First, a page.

If a person does not specifically meet or equal the listing severity criteria of the lupus impairment listing, they may still be approved for disability benefits. Social Security has another method of approving individuals for disability. If a person is unable to work because of the limitations of lupus, they may be approved for disability through a medical vocational allowance.

Social Security Disability examiners are able to consider a person’s residual functional capacity (what they are able to do in spite of limitations of their lupus), age, education, past work activity and their ability to perform other types of work when their limitations are considered. If the disability examiner finds that their residual functional capacity is so restrictive it precludes their past work or jobs or any other work, they may be approved for disability benefits.








Essential Questions

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Can you work while getting or applying for Disability?

How Often Does Social Security Approve Disability The First Time You Apply?

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Receiving a Disability Award Letter

Conditions Social Security will recognize as a disability

Previously answered questions regarding SSD and SSI

Applying for disability in your state



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These pages answer some of the most basic questions for individuals who are considering filing a claim.

Can you get temporary Social Security Disability or SSI benefits?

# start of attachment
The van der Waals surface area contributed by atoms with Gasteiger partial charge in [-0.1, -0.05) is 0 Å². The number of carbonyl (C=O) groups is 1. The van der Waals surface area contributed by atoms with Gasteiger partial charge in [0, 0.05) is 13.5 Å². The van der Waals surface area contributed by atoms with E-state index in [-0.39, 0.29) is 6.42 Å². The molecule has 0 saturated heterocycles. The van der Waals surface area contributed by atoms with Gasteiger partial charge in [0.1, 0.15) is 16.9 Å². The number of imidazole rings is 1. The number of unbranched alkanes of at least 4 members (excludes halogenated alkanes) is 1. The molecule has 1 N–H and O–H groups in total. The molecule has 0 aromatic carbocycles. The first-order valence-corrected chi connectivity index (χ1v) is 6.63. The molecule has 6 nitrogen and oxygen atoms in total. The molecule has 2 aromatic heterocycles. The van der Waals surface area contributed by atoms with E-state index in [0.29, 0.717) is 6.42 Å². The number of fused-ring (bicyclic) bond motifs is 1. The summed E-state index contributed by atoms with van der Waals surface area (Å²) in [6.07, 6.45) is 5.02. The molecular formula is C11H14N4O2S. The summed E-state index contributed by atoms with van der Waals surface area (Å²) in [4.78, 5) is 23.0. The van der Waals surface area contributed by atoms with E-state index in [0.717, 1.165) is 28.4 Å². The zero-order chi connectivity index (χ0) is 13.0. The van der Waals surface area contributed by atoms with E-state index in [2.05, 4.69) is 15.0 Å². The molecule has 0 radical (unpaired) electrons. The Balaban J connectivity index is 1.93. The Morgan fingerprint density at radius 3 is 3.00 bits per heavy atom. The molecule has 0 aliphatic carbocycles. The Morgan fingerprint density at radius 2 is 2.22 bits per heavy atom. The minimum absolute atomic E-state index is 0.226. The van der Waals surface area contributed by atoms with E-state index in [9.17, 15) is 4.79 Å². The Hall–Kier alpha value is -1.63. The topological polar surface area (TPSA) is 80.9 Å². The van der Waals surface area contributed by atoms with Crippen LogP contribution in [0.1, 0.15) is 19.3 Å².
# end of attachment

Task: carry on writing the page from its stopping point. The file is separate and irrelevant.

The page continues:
Permanent Social Security Disability

What is the difference between Social Security Disability and SSI?

Who is eligible for SSI disability?

Can I Be Eligible For SSI And Social Security Disability At The Same Time?

What makes a person eligible to receive disability benefits?

Applying for Disability - How long does it take to get Social Security Disability or SSI benefits?

What happens if I file a disability application and it is denied by a disability examiner or Judge?









For the sake of clarity, SSDRC.com is not the Social Security Administration, nor is it associated or affiliated with SSA. This site is a personal, private website that is published, edited, and maintained by former caseworker and former disability claims examiner, Tim Moore, who was interviewed by the New York Times on the topic of Social Security Disability and SSI benefits in an article entitled "The Disability Mess" and also by the Los Angeles Times on the subject of political attempts to weaken the Social Security Disability system.

The goal of the site is to provide information about how Social Security Disability and SSI work, the idea being that qualified information may help claimants pursue their claims and appeals, potentially avoiding time-consuming mistakes. If you find the information on this site helpful and believe it would be helpful to others, feel free to share links to its homepage or other pages on website resource pages, blogs, or social media. Copying of this material, however, is prohibited.

To learn more about the author, please visit the SSDRC.com homepage and view the "about this site" link near the bottom of the page.